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Update: Hanazen



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Photo by Sherry L. Yelp.com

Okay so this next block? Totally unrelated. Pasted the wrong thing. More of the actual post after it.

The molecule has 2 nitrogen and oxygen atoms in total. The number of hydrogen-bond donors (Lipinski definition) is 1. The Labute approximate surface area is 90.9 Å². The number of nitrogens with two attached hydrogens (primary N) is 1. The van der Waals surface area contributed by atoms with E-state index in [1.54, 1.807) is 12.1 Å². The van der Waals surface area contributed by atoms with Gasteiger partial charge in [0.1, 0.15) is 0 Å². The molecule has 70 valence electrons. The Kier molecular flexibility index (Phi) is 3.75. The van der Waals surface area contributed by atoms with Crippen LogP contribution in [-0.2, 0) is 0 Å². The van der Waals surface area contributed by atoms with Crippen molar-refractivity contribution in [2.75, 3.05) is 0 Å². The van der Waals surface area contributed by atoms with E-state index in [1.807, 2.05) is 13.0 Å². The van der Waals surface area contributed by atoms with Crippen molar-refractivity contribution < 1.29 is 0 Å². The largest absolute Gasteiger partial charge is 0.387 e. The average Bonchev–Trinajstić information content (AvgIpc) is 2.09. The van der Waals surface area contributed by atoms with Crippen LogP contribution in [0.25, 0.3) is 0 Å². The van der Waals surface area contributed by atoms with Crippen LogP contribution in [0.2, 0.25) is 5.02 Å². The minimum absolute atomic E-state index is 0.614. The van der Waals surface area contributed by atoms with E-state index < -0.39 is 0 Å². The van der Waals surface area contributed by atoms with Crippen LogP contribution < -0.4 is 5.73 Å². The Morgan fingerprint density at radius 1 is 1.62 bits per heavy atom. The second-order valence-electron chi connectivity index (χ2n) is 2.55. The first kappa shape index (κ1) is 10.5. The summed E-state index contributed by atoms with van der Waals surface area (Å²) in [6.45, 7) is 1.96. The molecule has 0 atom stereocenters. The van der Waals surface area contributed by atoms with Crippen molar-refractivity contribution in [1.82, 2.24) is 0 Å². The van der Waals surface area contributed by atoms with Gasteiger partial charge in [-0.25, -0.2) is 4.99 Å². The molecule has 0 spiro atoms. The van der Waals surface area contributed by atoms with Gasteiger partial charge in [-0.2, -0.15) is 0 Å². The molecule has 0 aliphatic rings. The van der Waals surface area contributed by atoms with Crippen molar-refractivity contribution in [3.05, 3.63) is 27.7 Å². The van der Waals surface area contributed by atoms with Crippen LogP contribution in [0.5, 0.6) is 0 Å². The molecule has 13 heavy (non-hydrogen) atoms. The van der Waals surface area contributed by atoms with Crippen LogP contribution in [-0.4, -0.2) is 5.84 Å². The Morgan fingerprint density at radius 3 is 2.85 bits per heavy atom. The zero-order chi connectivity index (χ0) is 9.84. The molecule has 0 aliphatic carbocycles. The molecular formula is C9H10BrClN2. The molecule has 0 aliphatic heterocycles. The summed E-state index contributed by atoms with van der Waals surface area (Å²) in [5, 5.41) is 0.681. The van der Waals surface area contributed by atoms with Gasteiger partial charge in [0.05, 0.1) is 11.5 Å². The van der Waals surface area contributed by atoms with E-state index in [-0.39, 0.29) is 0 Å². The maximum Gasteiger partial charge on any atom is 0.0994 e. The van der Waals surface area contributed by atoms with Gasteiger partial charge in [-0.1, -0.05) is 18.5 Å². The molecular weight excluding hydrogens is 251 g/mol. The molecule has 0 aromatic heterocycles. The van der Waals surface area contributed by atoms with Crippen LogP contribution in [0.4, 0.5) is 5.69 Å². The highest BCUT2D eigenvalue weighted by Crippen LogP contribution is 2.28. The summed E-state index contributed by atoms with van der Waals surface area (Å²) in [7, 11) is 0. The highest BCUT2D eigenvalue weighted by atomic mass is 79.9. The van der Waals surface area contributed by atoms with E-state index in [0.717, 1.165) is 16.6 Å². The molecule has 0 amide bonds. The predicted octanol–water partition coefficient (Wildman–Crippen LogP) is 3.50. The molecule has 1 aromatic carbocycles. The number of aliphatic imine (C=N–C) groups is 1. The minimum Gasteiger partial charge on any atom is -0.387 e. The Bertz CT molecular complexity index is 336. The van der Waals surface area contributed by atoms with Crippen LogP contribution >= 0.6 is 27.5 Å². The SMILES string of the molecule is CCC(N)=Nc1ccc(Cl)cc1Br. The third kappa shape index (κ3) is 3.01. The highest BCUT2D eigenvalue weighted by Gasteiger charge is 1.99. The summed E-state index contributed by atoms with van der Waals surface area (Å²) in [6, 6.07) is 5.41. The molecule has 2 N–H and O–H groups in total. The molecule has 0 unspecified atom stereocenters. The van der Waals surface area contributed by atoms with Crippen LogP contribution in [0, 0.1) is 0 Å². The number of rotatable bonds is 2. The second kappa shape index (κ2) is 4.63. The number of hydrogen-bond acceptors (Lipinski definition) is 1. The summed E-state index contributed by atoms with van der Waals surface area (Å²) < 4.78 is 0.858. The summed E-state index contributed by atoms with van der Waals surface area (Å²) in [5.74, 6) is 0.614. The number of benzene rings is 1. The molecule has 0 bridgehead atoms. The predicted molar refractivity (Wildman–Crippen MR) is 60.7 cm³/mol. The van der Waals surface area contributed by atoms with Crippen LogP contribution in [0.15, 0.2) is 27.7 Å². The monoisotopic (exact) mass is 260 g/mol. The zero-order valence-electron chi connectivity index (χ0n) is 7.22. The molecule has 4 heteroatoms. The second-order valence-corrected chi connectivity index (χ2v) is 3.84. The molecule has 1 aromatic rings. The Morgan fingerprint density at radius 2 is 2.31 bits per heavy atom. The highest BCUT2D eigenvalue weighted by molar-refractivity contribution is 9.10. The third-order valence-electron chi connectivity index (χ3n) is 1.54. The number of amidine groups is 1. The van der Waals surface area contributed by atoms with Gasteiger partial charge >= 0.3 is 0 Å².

Whether you are a sushi specialist or don’t know an anago from an unagi, head to tiny Hanazen, where chef Kenji Horikawa makes all delicacy decisions for you. Horikawa only swipes wasabi on the plate when appropriate so there is only delicate soy (dip if instructed) and pickled ginger (aka “palate cleanser”) to contend with; chopsticks are optional. (A card illustrates how to eat sushi like finger food.) A recent journey of 14 courses—nearly all pristine slices of single nigiri—included kampachihirame, and aji, with evocative seasonings like orange blossom salt, yuzu gelée, and slivers of shiso. Horikawa kisses his king salmon with cherrywood smoke and weaves briny sardines and sweetly marinated salmon roe. When calling for a reservation, we were counseled it was prix fixe only and that there would be no tempura, mayo sauces, California rolls, or other Western fancies. Estimated at $70 per person over the phone (prices vary by day), our sushi came in at an eye-popping $100—so be sure to inquire, and perhaps negotiate, before you commence. Coco, Horikawa’s wife and Hanazen partner for 13 years, is a sake expert who offers beautifully conceived flights. 87 Orinda Way, (925) 254–3611, myhanazen.com. Dinner Tues.–Sat. $$$$

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